Thanks bobbym for replying
Well I can't get how he made this expansion ?? Is it allowed ? I see those two answers contradicting I understand well that tan(x) is unbounded at x = pi/2 and fourier series is only applicable to periodic functions where f (x) is defined for all real x
how could he manage it and what does his phrase 'This series has very poor convergence properties (look at x= pi/4). So the equality
is only in some sense of generalized functions.' means ??
I wanna know what misunderstanding I suffer here
sorry for my bad language
Which of fourier representations is suitable for f(x) = tan (x) : fourier trigonometric series, fourier half-range expansion , oe fourier integral and why ?
Well I searched and found that :
1- tan x cannot be expanded as a Fourier series .Since tan x not satisfies Dirichlets
conditions.(tan x has infinite number of infinite discontinuous).
2- the pic (sorry posting links is not allowed for me )
the first answer is clear for me but I can't understand the pic I go confused :S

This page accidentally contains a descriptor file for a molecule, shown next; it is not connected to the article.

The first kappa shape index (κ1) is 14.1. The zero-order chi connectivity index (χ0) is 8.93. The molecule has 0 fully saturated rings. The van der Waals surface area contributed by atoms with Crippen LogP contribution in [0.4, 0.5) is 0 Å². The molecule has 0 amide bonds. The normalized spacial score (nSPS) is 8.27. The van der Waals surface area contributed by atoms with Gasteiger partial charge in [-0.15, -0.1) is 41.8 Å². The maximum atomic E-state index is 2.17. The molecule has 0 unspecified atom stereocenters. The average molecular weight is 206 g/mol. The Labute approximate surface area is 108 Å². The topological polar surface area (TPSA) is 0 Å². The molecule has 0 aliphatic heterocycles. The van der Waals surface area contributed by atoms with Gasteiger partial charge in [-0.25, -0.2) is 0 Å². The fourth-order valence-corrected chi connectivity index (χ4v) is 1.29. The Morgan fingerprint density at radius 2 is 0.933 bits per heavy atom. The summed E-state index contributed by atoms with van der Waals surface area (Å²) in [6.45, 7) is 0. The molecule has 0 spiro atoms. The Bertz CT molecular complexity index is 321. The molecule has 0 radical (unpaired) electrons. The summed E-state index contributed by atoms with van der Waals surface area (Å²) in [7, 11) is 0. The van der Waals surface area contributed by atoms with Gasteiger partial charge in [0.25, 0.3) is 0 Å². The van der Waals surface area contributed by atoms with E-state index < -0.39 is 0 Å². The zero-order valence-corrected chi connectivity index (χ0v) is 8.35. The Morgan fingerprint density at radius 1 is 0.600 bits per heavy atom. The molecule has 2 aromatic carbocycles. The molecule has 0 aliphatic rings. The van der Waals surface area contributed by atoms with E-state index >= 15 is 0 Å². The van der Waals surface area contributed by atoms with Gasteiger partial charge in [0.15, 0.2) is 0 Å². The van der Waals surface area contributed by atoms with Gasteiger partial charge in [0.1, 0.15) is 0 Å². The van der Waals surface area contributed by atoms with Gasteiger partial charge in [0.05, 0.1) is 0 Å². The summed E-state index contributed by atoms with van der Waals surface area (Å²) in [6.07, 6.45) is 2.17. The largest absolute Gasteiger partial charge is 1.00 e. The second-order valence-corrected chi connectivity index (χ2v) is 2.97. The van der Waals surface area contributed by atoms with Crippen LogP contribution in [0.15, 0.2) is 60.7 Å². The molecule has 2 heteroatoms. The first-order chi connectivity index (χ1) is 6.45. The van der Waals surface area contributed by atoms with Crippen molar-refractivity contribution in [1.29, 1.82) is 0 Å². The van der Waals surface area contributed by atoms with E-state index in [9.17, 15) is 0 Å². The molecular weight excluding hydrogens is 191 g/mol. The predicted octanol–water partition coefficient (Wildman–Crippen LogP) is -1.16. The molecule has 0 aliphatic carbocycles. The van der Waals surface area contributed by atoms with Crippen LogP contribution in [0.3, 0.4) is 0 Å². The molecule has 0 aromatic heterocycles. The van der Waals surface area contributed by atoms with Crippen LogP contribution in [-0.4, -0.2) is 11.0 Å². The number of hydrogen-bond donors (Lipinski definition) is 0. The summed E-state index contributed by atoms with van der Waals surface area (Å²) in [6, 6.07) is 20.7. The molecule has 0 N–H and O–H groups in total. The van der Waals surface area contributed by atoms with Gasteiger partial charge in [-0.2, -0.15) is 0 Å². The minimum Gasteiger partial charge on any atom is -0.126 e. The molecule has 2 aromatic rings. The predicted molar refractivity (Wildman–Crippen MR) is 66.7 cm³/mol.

THNX in advance
Find the volume generated by revolving the area bounded by Y^2 = X^3 , X=4
about the line X=1
Type y^2 = x^3 , x=4 on wolframalpha to check the area I mean
I can't understand how the area will revolve about a line lying within the area.
Many thanks in advance.:)
In our book of analytic geometry
we have a title The canonical form of a line
it is the equation of a line passing through a point p1(x1 , y1,z1) and parallel to a vector whose Direction Ratio is a:b:c
under another title The Symmetric (Two point) form of a line
is the equation pf line passing through the 2 points p1 (x1, y1, z1) & p2 (c2 , y2 , z2)
so what is the difference between both of them ?? I can figure out the difference between them and the parametric form but those two can't get it ???!! am so confused